Wednesday, August 21, 2013

Investing in Foreign Education

     A good quality of education is very important for someone, who wants to achieve much more in life. For some, education is a gold-like investment. And we cannot argue with them about having education as an investment. We've spent a lot of money just to acquire that piece of paper, which we think will give as the assurance of being employed. And because we are investing on this, it's important for us to invest in a good way. We need to look for schools, which offer quality education and do promise a bright future for us. We need to be sure that the success we're looking for is [indeed] possible to reach.

     Education is my main motivation in collaborating with Sara Collins for this article. Sara is also a writer, who took a moment in reading one of my articles here. She contacted me for a possible writing spot and after several exchanges of emails, this is what we've come up. An article simply dedicated to students wanting to study abroad. For my readers, who are interested in knowing where to look for schools in America, this is your chance.

The College Experience: International Students in America
     Are you living outside of the United States but considering applying to college in America? College life in the U.S. is an opportunity for learning, having fun, building a career, making new friends, and discovering your passions. But there are so many factors to consider when choosing what school is right for you. Here are some tips to get you started.

Financial Factors

     While some universities require foreign students to prove that they have adequate financial resources to fund their education, others may offer generous scholarships or grants to attract international students. Be sure to check on college websites to find estimates of the total costs of tuition, room and board, books, and living expenses. Then add in your own costs of travel to the U.S., think about your financial situation, and decide which schools are affordable for you. You might also consider a work-study program to help fund your own studies. If you are a graduate student, you might be able to secure a paid teaching assistant position.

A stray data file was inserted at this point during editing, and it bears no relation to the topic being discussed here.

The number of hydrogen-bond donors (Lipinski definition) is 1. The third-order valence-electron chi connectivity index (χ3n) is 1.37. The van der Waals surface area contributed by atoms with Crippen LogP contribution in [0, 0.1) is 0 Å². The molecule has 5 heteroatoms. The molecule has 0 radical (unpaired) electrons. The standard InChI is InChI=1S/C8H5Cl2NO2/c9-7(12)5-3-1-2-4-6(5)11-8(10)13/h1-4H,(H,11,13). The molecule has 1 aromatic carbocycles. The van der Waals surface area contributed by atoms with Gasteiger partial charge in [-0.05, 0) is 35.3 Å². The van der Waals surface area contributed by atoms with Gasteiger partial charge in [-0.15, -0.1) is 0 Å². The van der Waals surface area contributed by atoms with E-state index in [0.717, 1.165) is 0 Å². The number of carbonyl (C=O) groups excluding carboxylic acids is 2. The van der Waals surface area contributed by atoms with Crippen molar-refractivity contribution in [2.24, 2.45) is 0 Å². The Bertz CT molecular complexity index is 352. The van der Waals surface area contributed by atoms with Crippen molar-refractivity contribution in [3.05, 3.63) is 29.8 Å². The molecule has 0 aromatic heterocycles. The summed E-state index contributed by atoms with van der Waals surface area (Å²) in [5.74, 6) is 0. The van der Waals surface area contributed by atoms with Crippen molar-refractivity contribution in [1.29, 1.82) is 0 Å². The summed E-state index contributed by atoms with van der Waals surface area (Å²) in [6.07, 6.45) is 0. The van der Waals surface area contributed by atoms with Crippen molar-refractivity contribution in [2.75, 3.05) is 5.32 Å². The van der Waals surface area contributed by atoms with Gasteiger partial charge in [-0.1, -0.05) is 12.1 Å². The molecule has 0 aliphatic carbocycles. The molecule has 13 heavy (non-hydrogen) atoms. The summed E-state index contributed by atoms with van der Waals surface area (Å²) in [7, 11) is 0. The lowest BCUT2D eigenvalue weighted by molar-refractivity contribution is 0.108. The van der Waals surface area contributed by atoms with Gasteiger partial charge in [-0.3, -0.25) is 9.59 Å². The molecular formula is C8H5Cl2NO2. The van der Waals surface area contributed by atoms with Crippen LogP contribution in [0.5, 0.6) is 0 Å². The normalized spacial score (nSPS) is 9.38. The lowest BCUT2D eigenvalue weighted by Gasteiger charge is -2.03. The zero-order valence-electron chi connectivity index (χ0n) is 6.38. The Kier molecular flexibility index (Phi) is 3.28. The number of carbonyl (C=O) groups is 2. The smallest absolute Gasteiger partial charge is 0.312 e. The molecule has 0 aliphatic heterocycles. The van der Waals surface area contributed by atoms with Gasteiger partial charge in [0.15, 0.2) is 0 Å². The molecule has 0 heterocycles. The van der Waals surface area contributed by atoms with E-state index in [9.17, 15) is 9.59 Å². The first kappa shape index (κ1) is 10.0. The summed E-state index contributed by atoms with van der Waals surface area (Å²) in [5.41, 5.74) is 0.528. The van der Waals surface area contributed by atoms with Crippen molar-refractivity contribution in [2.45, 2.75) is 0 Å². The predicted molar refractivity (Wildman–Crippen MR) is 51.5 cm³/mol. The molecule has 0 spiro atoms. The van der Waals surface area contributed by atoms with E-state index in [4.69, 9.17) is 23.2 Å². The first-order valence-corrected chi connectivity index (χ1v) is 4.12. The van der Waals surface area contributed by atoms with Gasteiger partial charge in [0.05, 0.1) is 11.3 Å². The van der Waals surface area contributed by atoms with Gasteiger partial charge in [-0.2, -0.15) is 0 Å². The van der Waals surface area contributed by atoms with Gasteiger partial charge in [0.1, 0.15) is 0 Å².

Here are some institutions that offer particularly good financial aid to international students:

-Amherst College
-Yale University
-Reed College

Academic Strengths

     When choosing a school, it’s also important to think about what academic experience you are looking for. What will your major be? Research schools with strong programs in your area of interest. Do you want a research-focused institution, or a liberal arts college? Research universities are often internationally renowned and are may be publicly funded, which results in lower tuition costs. Smaller liberal arts colleges provide great opportunities for individual attention, with smaller class sizes and personalized teaching approaches. As most liberal arts colleges are private institutions, some will have higher tuition.

International Student Support

     Does the school of your choice offer specific support for international students? A school with a large international student body can offer the benefit of seasoned students who can help new students adjust to the challenges of American life. These schools also tend to have more resources, services, and activities devoted to international students.